I am a little nervous about the meeting, as my experience of this particular Manager has been chequered to say the least - sometimes she seems okay, sometimes less so. I have to then hope that on Thursday she will have a good day. She might change her mind though after what I have to say. Such is life.
In the meantime, just over a week ago (was it really that long ago), we went to see my favourite rock group in the whole wide world - Sigur Ros. For those who are not in the know (what planet have you been living on), Sigur Ros are an experimental rock band from Iceland, who formed in 1994, and are best known for their ethereal music which in their own words, "plays the Icelandic landscape". Their trademark are the breathy falsetto vocals of their frontman Jon Pal Brigasson, otherwise known as Jonsi, and his use of the cello bow to play his guitar. It is hard to describe their music to someone who is not familiar with it, or indeed, is not familiar with their homeland, but it definitely has a spiritual resonance which is experienced differently for each person that hears it. This is heightened by the fact that many of their songs are sung in a made up language which is a mixture of Icelandic and nonsense, whereby Jonsi's voice is used as an instrument in its own right - you can hear and see in their music anything that it means to you, and for each person that is different.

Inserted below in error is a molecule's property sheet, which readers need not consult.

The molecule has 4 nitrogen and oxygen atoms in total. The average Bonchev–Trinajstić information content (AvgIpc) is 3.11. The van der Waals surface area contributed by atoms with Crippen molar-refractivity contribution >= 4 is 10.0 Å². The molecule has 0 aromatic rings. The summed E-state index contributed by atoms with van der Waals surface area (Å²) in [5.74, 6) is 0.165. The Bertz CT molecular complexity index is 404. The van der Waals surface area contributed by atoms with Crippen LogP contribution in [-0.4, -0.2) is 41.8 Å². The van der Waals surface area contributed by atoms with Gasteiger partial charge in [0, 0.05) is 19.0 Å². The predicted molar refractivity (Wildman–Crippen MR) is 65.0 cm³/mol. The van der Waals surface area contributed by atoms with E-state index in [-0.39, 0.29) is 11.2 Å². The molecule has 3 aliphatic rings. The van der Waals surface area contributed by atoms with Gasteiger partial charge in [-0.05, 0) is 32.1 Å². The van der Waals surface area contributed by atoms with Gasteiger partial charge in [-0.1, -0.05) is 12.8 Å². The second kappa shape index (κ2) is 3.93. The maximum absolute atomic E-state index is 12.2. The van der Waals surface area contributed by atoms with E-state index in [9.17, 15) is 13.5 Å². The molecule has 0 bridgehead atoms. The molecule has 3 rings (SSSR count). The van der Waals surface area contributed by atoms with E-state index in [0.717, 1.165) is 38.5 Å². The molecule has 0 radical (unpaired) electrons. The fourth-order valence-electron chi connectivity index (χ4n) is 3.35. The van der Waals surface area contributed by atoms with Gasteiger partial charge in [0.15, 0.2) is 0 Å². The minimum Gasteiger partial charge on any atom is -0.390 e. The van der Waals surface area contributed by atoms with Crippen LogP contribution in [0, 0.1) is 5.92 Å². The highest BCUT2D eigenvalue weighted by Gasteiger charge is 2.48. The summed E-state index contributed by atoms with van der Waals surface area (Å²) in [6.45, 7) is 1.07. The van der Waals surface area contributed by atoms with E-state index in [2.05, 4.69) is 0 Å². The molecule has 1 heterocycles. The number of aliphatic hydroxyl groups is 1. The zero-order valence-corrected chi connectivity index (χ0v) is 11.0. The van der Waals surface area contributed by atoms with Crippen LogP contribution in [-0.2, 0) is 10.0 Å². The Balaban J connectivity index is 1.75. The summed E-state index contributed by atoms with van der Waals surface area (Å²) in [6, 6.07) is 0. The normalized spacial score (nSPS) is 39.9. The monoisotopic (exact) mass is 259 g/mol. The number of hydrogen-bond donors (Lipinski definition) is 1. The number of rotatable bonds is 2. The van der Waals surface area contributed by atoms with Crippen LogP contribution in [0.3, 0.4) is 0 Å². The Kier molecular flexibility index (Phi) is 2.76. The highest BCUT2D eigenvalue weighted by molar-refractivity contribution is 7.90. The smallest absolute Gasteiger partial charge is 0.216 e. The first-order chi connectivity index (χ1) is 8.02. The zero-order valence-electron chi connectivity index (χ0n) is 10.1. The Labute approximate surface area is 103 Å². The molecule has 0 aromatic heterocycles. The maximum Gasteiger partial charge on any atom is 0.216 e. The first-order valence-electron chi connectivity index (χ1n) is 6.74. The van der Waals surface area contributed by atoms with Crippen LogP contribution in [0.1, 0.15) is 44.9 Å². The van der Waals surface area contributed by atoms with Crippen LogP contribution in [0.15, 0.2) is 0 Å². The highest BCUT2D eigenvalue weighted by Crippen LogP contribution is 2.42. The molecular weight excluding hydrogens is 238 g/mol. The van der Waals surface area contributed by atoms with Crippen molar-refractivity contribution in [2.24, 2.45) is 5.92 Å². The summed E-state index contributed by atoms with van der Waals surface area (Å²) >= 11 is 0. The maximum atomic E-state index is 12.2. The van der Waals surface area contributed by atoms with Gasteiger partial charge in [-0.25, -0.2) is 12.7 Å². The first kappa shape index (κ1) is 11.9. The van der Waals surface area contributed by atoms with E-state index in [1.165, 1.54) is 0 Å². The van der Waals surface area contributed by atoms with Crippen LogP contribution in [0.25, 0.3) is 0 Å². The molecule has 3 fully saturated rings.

As you can imagine, both Coran and I were hugely excited by this opportunity to see them live. As the big night approached, we booked a room at the Premier Inn near Wembley Park tube, knowing that it was a 2 to 2 1/2 journey from home, and that we had no wish to leave early in order to get back safely. I also booked a few days off from work, in order to relax both before and after the show. I am so glad that I did.
To say that the show was spectacular was an understatement of one of the grandest proportions. One of the things that impressed me the most was how their music which although live, sounded so much like the recorded songs I am so familiar with - it is rare to find musicians who have this ability. The play list was a mix of older and more recent material with as expected, several songs from their most recent offering, and three encores. The drums on that last song could be felt right through my body - by the end of that piece every single cell was vibrating and it did not stop for at least 24 hours. I have never experienced anything like that in my entire life and cannot wait to see them again - preferably in Iceland, although I am not fussy - London will do just as well.
I am hoping go to Iceland yet again next summer - another reason why the situation with this new job is peeing me off, for the longer this goes on, the more difficult it becomes to make plans, especially when you are part of a small department and others also want their time off. We cannot after all have more than one of us off at the same time. Iceland has a short summer, and so opportunities are limited for me to get to the places that I wish to get to - namely, some of the wilderness areas in the northwest. This is challenging territory and isolated in the extreme, being well off the beaten track, but I have always loved a challenge and this is one that I would relish.
It seems then that once again I am finishing this year as the last one also came to an end - looking into the future with reticence and uncertainty. I hope that by the time Thursday comes to a close, things will be at least a little clearer, but matters are really out of my hands. The only thing I can control is my own reaction to it all.